German Honeynet Project

 

ORGANIZATION 

  1. Most people are based at the University of Mannheim (Laboratory for Dependable Distributed Systems) and work on their Ph.D. thesis

DEPLOYMENTS

  1. Gen III Honeynet with Honeywall and several virtual honeypots running Windows / Linux
  2. Large Malware Collector Honeynet based on "Amun: Python Honeypot" (http://amunhoney.sf.net/)
  3. Hosting CWSandbox (http://cwsandbox.org) which is used by many honeynet installations worldwide
  4. One sensor within the Leurré.com project
  5. Several honeyclients based on Capture-HPC
  6. Different spamtraps to collect spam emails

RESEARCH AND DEVELOPMENT

  1. Different kinds of malware collectors: Omnivora (http://sourceforge.net/projects/omnivora/) and Amun (http://amunhoney.sf.net/)
  2. Automated Malware Analysis: CWSandbox (http://cwsandbox.org)
  3. Tracking of Fast-flux service networks (no public interface yet, will follow)
  4. Using honeypots to learn more about RFI attacks
  5. Adopted honeyclients to our needs, basically small enhancements to Capture-HPC and development of Monkey-Spider
  6. Spamtraps to collect spam mails that can then be used together with honeyclients or automated malware analysis
  7. Studying keyloggers and different kinds of botnets in details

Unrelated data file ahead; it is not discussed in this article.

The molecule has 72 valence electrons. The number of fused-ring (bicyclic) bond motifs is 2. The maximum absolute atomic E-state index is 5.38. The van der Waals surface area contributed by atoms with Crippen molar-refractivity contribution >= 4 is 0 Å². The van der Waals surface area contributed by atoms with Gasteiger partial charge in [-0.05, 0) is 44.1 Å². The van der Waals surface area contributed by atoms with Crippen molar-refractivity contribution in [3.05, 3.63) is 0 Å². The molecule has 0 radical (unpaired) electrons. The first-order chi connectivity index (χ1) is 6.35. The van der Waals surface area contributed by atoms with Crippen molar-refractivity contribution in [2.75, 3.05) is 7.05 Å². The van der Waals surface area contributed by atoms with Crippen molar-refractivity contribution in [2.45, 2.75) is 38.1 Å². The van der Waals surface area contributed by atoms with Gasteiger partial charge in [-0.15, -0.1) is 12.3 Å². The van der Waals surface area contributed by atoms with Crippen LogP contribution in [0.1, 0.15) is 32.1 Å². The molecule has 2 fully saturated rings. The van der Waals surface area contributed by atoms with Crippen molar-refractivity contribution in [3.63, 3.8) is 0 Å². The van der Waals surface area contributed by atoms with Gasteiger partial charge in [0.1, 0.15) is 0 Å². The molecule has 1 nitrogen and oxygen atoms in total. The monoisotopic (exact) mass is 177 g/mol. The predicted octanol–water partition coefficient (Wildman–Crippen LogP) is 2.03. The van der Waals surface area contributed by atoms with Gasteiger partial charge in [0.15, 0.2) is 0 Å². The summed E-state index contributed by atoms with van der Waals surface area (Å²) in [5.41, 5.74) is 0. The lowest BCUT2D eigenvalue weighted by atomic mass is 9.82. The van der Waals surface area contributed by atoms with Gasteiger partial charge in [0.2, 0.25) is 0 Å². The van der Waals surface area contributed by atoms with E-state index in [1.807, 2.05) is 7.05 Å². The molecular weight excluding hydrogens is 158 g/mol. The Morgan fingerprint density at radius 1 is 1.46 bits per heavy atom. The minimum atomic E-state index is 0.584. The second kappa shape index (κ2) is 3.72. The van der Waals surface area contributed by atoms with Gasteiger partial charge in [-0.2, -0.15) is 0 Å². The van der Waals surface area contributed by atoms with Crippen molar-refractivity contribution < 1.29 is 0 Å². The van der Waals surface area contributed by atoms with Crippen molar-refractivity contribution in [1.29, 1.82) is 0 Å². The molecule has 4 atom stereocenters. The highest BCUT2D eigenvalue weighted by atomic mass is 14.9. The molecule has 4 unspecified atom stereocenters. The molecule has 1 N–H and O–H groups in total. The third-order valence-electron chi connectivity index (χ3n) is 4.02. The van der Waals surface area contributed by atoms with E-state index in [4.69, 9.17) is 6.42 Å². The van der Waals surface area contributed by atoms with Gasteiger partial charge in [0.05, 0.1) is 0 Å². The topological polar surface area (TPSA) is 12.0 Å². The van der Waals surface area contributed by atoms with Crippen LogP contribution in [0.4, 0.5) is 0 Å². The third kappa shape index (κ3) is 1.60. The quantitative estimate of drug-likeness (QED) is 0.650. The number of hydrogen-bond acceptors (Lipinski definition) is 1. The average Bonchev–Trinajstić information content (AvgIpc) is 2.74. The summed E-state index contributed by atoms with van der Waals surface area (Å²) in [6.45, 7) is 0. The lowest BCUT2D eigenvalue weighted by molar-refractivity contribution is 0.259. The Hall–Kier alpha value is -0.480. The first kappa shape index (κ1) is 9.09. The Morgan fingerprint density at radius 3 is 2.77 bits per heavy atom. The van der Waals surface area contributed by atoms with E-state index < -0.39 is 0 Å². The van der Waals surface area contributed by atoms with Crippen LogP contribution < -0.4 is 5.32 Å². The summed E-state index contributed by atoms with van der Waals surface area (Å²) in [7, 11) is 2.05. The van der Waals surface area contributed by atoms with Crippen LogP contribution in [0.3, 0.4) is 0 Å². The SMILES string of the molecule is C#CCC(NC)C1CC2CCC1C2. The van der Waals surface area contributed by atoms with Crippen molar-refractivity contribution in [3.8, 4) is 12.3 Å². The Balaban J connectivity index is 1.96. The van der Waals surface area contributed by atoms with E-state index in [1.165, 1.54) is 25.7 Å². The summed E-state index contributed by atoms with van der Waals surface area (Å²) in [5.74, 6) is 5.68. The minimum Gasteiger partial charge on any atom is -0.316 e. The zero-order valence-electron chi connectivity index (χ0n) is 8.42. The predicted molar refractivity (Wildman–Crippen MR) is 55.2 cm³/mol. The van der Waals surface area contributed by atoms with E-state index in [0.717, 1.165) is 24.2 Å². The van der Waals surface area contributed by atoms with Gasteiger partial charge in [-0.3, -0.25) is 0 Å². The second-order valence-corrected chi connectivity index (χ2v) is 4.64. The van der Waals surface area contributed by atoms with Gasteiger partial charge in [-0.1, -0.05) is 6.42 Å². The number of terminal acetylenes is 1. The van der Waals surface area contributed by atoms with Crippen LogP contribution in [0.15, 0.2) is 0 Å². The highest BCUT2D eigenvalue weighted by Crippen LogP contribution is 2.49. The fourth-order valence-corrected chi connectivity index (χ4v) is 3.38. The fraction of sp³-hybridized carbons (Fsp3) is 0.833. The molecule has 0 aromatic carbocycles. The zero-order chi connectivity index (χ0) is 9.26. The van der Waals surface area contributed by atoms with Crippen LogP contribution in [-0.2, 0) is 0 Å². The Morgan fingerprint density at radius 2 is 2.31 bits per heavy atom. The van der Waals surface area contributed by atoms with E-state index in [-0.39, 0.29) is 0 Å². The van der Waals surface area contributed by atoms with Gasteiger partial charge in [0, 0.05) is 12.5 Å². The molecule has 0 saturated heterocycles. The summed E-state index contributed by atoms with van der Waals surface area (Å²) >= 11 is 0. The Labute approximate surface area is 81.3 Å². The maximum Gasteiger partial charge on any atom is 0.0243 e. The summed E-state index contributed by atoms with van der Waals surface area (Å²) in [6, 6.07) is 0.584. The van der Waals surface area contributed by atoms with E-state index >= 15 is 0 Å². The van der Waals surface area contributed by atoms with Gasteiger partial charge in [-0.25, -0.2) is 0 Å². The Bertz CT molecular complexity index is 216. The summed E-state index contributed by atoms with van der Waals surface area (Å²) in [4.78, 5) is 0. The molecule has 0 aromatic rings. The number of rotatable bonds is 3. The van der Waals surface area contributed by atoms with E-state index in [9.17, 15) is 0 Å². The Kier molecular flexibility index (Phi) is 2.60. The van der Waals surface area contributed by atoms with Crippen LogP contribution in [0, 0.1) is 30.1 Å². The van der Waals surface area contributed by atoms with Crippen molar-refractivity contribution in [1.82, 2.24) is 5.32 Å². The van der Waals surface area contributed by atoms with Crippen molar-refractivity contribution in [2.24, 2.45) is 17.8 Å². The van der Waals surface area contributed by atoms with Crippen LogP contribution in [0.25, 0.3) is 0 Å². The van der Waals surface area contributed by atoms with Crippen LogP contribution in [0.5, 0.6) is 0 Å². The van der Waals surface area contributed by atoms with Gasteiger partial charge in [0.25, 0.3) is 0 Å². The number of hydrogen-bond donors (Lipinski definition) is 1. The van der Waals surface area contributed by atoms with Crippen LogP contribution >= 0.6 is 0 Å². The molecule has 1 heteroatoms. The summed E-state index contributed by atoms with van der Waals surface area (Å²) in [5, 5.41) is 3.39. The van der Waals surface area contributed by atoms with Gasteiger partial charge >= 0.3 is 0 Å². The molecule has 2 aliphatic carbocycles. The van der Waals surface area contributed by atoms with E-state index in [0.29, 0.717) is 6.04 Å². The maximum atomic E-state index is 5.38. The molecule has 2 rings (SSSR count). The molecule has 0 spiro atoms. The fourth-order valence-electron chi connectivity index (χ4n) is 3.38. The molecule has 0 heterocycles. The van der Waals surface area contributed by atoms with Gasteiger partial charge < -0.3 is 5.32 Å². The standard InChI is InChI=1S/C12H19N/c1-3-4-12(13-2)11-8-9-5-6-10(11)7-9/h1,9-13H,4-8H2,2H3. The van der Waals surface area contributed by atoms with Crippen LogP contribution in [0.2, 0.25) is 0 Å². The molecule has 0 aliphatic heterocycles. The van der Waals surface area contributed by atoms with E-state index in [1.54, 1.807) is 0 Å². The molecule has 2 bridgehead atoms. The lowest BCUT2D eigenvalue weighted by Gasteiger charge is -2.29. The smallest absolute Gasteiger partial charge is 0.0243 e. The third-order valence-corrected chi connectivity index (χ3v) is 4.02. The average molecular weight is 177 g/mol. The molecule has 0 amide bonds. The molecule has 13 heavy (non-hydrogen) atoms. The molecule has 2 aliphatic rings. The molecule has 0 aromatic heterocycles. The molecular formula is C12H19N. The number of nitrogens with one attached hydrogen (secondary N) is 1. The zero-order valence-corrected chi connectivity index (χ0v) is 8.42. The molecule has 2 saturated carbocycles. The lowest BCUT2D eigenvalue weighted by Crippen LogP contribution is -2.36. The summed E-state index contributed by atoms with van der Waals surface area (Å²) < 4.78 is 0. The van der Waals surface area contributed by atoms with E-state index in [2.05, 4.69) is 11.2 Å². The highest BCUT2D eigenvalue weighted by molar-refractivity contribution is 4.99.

FINDINGS

  1. We studied Storm Worm in detail and published our results in a paper entitled "Measurements and Mitigation of Peer-to-Peer-based Botnets: A Case Study on Storm Worm" (LEET'08)
  2. We studied Fast-Flux service networks and published several papers on the topic: "Measuring and Detecting Fast-Flux Service Networks" (NDSS'08) and "As the Net Churns: Fast-Flux Botnet Observations" (Malware'08)
  3. In-depth study of keyloggers and the data stolen by this kind of malware: "Learning more about the underground economy: A case study of keyloggers and dropzones"
  4. Several compromises at our high-interaction honeypot, in which we could for example study credit card trading
  5. Lots of malware binaries were collected (> 600.000 unique binaries in our database at cwsandbox.org). We thus developed some tools for automated malware classification ("Learning and Classification of Malware Behavior") and are currently working on automated malware clustering.
  6. More data analysis tools are needed. Analyzing incidents at high-interaction honeypots still takes lots of time, more automation would be nice. Furthermore, applying data mining techniques on the huge volume of data generated by automated malware analysis would be helpful to extract high-level information.

PAPERS AND PRESENTATIONS

  1. "As the Net Churns: Fast-Flux Botnet Observations"
  2. "Learning and Classification of Malware Behavior"
  3. "Studying Malicious Websites and the Underground Economy on the Chinese Web"
  4. "Measurements and Mitigation of Peer-to-Peer-based Botnets: A Case Study on Storm Worm"
  5. "Monkey-Spider: Detecting Malicious Websites with Low-Interaction Honeyclients"
  6. "Measuring and Detecting Fast-Flux Service Networks"
  7. "Know Your Enemy: Malicious Web Servers"
  8. "Measurement and Analysis of Autonomous Spreading Malware in a University Environment"
  9. "Toward Automated Dynamic Malware Analysis Using CWSandbox"
  10. "Rishi: Identify Bot Contaminated Hosts by IRC Nickname Evaluation"
  11. And lots of presentations...

GOALS

  1. Better data analysis tools are needed - perhaps ideas from the area of data visualization could help, too
  2. More automation / correlation of the collected data
  3. Find more time to work on honeypots, don't get distracted too much ;-)